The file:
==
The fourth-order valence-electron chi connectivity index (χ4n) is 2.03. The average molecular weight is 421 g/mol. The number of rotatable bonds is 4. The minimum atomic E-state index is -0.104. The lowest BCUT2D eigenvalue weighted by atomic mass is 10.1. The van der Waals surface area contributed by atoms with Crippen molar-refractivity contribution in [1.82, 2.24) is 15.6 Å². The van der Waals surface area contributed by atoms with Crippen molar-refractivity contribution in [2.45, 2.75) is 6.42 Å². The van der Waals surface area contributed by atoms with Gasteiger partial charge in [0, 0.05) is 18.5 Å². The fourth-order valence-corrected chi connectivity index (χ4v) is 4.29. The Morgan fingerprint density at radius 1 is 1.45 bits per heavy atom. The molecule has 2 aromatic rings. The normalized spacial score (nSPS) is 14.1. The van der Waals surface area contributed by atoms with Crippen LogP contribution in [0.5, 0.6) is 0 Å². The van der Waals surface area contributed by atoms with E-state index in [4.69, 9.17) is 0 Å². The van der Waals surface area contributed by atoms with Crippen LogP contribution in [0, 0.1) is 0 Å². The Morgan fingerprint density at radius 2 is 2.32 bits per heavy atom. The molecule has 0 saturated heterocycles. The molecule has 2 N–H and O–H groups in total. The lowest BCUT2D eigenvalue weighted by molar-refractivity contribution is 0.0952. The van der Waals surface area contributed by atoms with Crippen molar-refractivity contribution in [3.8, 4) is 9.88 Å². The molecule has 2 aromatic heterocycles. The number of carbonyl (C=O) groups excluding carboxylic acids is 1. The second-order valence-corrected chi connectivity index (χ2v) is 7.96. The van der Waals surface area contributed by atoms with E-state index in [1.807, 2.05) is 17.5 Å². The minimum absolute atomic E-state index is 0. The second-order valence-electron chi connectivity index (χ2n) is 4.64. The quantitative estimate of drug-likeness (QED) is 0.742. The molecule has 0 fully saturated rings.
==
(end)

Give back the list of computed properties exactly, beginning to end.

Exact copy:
The fourth-order valence-electron chi connectivity index (χ4n) is 2.03. The average molecular weight is 421 g/mol. The number of rotatable bonds is 4. The minimum atomic E-state index is -0.104. The lowest BCUT2D eigenvalue weighted by atomic mass is 10.1. The van der Waals surface area contributed by atoms with Crippen molar-refractivity contribution in [1.82, 2.24) is 15.6 Å². The van der Waals surface area contributed by atoms with Crippen molar-refractivity contribution in [2.45, 2.75) is 6.42 Å². The van der Waals surface area contributed by atoms with Gasteiger partial charge in [0, 0.05) is 18.5 Å². The fourth-order valence-corrected chi connectivity index (χ4v) is 4.29. The Morgan fingerprint density at radius 1 is 1.45 bits per heavy atom. The molecule has 2 aromatic rings. The normalized spacial score (nSPS) is 14.1. The van der Waals surface area contributed by atoms with Crippen LogP contribution in [0.5, 0.6) is 0 Å². The van der Waals surface area contributed by atoms with E-state index in [4.69, 9.17) is 0 Å². The van der Waals surface area contributed by atoms with Crippen LogP contribution in [0, 0.1) is 0 Å². The Morgan fingerprint density at radius 2 is 2.32 bits per heavy atom. The molecule has 0 saturated heterocycles. The molecule has 2 N–H and O–H groups in total. The lowest BCUT2D eigenvalue weighted by molar-refractivity contribution is 0.0952. The van der Waals surface area contributed by atoms with Crippen molar-refractivity contribution in [3.8, 4) is 9.88 Å². The molecule has 2 aromatic heterocycles. The number of carbonyl (C=O) groups excluding carboxylic acids is 1. The second-order valence-corrected chi connectivity index (χ2v) is 7.96. The van der Waals surface area contributed by atoms with E-state index in [1.807, 2.05) is 17.5 Å². The minimum absolute atomic E-state index is 0. The second-order valence-electron chi connectivity index (χ2n) is 4.64. The quantitative estimate of drug-likeness (QED) is 0.742. The molecule has 0 fully saturated rings.